Europe has long since been a popular destination for North American travelers. Whether it’s galleries and shopping in France, food and fashion in Italy or the beautiful beaches of the Mediterranean, a typical year before the pandemic would see millions make the trip across the Atlantic to fulfil their bucket list dreams.
However, the restrictions imposed on US travelers has seen Europe as a destination lost to many Americans – and, with it, billions of dollars lost in revenue to cities all around Europe. Warned to find a solution or lose even more, here’s a closer look at the situation.
US Travelers in the EU – Background Information For Travelers
Europe is an extremely popular destination for US travelers, with the pandemic and its restrictions only serving to fuel the appetite to travel to the continent further.
In 2019, almost 15 million from the US made it to Europe, making it the continent that was most visited by American by some distance. Whilst Canada and Mexico may be the most popular international destinations for US travelers, European nations make up the rest of the top 5, with the United Kingdom, Italy and France taking the 3rd, 4th and 5th spots respectively.
Prior to the pandemic, the number of US-based travelers heading to Europe was rising year on year for the past four years. Indications show that once travel is opened back up, it will still be a popular destination; following the news that the Moderna vaccine had a 94.5% efficacy rate in November, the top 10 destinations searched by Americans were all European cities. The cities were London, Paris, Copenhagen, Manchester, Madrid, Amsterdam, Frankfurt, Dublin, Milan and Munich.
EU Needs To Find A Way To Let US Travelers In – Trade Association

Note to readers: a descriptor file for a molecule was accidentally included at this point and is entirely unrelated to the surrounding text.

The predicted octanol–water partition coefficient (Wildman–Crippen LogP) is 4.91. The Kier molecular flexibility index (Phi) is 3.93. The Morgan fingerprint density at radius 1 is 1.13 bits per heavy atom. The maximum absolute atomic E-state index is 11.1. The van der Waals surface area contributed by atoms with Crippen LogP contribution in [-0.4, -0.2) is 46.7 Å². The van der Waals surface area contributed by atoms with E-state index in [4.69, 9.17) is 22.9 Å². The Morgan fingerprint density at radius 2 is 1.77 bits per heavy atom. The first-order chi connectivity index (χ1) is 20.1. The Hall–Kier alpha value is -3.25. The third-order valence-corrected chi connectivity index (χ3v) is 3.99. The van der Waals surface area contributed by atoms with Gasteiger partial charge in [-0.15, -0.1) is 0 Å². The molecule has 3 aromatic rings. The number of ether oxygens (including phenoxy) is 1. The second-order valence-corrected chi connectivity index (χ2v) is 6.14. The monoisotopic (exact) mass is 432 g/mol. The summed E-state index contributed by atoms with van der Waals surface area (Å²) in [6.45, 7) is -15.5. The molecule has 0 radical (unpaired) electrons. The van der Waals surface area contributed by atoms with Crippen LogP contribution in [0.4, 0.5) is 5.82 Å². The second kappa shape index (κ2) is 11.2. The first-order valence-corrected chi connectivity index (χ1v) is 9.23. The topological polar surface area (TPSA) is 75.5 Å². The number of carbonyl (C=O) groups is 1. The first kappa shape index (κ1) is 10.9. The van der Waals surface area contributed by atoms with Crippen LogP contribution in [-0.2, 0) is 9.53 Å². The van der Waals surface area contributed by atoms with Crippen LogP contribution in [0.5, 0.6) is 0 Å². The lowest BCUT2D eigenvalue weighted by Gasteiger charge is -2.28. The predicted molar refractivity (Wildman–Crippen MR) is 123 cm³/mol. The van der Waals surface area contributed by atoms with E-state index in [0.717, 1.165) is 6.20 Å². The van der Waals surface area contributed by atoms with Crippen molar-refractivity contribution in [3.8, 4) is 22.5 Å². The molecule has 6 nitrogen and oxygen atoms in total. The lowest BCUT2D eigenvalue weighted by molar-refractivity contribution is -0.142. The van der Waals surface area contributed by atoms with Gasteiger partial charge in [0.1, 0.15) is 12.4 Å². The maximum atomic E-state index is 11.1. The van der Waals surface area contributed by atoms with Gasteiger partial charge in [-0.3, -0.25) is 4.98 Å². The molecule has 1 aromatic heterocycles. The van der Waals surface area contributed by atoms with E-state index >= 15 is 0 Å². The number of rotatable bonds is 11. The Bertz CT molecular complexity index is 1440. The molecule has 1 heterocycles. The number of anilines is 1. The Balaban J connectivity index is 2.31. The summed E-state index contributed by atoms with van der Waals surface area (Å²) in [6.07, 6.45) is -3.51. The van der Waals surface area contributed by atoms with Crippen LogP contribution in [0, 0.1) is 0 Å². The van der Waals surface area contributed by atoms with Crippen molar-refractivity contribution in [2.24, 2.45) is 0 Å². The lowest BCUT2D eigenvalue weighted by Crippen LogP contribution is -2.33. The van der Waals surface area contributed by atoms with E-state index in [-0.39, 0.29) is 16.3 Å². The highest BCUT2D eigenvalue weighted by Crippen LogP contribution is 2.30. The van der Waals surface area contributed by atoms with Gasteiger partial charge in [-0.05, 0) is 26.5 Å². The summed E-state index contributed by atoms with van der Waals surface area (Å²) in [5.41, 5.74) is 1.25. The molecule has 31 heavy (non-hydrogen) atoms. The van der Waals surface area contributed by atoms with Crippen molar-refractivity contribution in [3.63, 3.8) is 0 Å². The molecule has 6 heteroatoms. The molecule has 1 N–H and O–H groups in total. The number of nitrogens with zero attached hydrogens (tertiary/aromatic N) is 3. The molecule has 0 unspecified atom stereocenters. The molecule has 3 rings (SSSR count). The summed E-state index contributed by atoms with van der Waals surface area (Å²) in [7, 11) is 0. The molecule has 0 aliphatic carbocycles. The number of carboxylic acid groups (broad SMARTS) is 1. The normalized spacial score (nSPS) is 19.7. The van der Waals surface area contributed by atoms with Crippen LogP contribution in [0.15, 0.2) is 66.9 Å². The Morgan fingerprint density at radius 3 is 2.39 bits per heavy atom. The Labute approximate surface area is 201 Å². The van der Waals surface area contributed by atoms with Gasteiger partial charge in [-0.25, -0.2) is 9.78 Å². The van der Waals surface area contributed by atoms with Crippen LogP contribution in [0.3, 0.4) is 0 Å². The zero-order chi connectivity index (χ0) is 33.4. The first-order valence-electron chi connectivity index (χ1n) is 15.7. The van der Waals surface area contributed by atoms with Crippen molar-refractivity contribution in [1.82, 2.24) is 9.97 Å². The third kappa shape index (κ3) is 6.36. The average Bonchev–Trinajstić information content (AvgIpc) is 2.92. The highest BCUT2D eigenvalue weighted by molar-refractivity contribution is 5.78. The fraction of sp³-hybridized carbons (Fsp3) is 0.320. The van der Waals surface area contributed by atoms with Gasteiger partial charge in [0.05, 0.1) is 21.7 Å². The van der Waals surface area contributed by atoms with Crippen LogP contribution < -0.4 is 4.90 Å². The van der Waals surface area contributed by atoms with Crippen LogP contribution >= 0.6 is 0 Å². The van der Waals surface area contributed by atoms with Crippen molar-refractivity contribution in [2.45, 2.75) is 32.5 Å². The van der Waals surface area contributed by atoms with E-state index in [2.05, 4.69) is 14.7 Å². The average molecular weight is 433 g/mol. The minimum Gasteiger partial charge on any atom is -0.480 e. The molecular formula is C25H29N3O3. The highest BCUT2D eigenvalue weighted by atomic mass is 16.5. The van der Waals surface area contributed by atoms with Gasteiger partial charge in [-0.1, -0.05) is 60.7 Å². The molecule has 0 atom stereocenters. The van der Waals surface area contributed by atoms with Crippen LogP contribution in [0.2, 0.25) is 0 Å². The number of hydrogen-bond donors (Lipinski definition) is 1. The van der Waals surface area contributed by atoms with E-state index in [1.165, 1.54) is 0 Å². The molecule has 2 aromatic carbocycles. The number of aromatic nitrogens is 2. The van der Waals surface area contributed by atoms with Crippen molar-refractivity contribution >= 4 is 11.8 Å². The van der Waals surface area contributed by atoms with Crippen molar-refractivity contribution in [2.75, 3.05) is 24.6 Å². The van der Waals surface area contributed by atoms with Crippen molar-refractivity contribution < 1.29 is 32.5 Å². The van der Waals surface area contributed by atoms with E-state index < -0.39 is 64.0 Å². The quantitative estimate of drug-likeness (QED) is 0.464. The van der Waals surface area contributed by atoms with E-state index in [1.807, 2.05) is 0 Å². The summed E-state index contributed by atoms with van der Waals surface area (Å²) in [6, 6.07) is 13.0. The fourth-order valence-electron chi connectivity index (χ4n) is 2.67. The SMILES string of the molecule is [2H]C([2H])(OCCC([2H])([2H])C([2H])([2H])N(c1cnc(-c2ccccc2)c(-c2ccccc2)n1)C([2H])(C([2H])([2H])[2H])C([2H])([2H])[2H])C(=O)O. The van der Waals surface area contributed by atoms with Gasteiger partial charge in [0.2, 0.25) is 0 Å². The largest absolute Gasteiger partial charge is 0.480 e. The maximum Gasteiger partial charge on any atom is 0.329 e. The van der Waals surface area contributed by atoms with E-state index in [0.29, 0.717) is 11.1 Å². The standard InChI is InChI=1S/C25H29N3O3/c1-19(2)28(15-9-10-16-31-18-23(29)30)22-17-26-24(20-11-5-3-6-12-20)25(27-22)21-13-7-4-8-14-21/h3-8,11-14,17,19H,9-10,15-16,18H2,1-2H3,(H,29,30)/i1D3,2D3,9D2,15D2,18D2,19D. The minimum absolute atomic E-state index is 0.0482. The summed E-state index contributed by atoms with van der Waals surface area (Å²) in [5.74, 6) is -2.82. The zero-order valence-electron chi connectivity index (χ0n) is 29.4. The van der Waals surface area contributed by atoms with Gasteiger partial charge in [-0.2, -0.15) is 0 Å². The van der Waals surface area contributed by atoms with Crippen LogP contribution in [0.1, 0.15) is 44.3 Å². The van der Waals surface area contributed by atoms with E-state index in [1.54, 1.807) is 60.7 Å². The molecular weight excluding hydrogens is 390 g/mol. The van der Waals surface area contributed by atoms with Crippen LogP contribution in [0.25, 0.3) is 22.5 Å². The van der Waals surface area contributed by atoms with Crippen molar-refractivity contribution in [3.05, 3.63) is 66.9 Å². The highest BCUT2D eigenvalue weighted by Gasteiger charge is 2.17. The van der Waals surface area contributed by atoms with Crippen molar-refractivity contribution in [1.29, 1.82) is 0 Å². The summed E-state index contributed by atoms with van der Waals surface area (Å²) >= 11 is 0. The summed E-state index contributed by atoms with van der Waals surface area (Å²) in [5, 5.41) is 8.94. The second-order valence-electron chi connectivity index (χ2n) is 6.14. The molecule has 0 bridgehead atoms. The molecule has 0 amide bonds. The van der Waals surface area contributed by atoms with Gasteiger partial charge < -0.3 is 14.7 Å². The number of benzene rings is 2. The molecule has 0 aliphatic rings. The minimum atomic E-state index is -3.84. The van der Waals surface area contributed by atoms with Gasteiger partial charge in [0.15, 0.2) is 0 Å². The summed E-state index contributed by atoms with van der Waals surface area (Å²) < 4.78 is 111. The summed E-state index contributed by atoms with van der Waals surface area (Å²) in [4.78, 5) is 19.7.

The European Union has been told that it faces the prospect of losing out on billions of dollars in revenue should it not find a way to let US travelers into the continent. That’s the warning the institution has received from the European Tour Operators Association (ETOA), a trade association with 1,200 members serving 63 origin markets.
Tom Jenkins, the CEO of ETOA, claimed that potential visitors from the U.S. and Canada were being put off the thought of traveling to Europe because it isn’t clear when they may be able to return, or what conditions they would be able to return under. He claimed that the EU needs a solution to welcoming back non-essential travelers. In a press release, Jenkins said “Europe is viewed as a single destination by long-haul visitors: it is what they think of and is their goal when planning a trip. So there has to be a coordinated response from the Schengen area to define what it takes for business to resume”.
This sentiment was further echoed by the Chairman of the Canadian Tour Operators Association (CATO) Brett Walker. Walker stressed that the next 90 days was essential in determining whether or not there would be the safe return of North American travelers to Europe, and that prolonged uncertainty would see the same decline in spending by North Americans – between 90 and 95% – for 2021, as it was in 2020.
Tourism represents 10% of the GDP in the EU, and is responsible for 26 million jobs on the continent. In 2016, room bookings by Americans made up more than half of all bookings in the EU, showing that US travelers are an essential cog in the tourism wheel in the continent. At present, US travelers are not permitted to visit EU countries, unless for essential purposes.
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Disclaimer: Current travel rules and restrictions can change without notice. The decision to travel is ultimately your responsibility. Contact your consulate and/or local authorities to confirm your nationality’s entry and/or any changes to travel requirements before traveling. Travel Off Path does not endorse traveling against government advisories